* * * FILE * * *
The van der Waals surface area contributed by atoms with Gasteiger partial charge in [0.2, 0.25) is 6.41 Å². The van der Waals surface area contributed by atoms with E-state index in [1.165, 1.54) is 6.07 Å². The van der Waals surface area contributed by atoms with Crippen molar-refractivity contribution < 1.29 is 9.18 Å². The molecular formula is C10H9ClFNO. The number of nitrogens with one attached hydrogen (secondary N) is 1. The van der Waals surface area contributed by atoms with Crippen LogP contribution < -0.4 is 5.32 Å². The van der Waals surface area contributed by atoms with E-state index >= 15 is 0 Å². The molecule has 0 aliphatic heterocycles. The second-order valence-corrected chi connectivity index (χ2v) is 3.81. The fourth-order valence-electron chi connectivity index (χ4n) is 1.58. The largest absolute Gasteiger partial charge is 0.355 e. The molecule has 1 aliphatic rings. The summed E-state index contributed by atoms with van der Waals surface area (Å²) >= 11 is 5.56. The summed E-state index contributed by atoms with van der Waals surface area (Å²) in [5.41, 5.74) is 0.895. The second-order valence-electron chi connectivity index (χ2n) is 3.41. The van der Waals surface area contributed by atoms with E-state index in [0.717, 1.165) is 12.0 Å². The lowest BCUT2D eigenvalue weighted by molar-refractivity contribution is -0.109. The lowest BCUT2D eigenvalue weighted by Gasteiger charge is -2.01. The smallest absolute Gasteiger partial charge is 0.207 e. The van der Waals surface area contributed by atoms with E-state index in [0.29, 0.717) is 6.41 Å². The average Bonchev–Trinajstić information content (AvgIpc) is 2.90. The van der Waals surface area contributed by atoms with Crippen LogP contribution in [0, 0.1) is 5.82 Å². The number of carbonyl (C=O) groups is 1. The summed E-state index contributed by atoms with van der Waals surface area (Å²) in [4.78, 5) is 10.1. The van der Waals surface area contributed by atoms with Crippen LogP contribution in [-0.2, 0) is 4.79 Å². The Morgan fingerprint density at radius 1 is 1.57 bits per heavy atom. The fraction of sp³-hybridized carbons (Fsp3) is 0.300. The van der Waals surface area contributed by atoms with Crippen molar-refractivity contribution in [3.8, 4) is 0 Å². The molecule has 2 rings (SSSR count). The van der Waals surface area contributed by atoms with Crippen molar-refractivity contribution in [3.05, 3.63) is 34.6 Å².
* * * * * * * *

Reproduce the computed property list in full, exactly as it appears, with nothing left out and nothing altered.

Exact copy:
The van der Waals surface area contributed by atoms with Gasteiger partial charge in [0.2, 0.25) is 6.41 Å². The van der Waals surface area contributed by atoms with E-state index in [1.165, 1.54) is 6.07 Å². The van der Waals surface area contributed by atoms with Crippen molar-refractivity contribution < 1.29 is 9.18 Å². The molecular formula is C10H9ClFNO. The number of nitrogens with one attached hydrogen (secondary N) is 1. The van der Waals surface area contributed by atoms with Crippen LogP contribution < -0.4 is 5.32 Å². The van der Waals surface area contributed by atoms with E-state index >= 15 is 0 Å². The molecule has 0 aliphatic heterocycles. The second-order valence-corrected chi connectivity index (χ2v) is 3.81. The fourth-order valence-electron chi connectivity index (χ4n) is 1.58. The largest absolute Gasteiger partial charge is 0.355 e. The molecule has 1 aliphatic rings. The summed E-state index contributed by atoms with van der Waals surface area (Å²) >= 11 is 5.56. The summed E-state index contributed by atoms with van der Waals surface area (Å²) in [5.41, 5.74) is 0.895. The second-order valence-electron chi connectivity index (χ2n) is 3.41. The van der Waals surface area contributed by atoms with E-state index in [0.717, 1.165) is 12.0 Å². The lowest BCUT2D eigenvalue weighted by molar-refractivity contribution is -0.109. The lowest BCUT2D eigenvalue weighted by Gasteiger charge is -2.01. The smallest absolute Gasteiger partial charge is 0.207 e. The van der Waals surface area contributed by atoms with E-state index in [0.29, 0.717) is 6.41 Å². The average Bonchev–Trinajstić information content (AvgIpc) is 2.90. The van der Waals surface area contributed by atoms with Crippen LogP contribution in [0, 0.1) is 5.82 Å². The number of carbonyl (C=O) groups is 1. The summed E-state index contributed by atoms with van der Waals surface area (Å²) in [4.78, 5) is 10.1. The van der Waals surface area contributed by atoms with Crippen LogP contribution in [-0.2, 0) is 4.79 Å². The Morgan fingerprint density at radius 1 is 1.57 bits per heavy atom. The fraction of sp³-hybridized carbons (Fsp3) is 0.300. The van der Waals surface area contributed by atoms with Crippen molar-refractivity contribution in [3.8, 4) is 0 Å². The molecule has 2 rings (SSSR count). The van der Waals surface area contributed by atoms with Crippen molar-refractivity contribution in [3.05, 3.63) is 34.6 Å².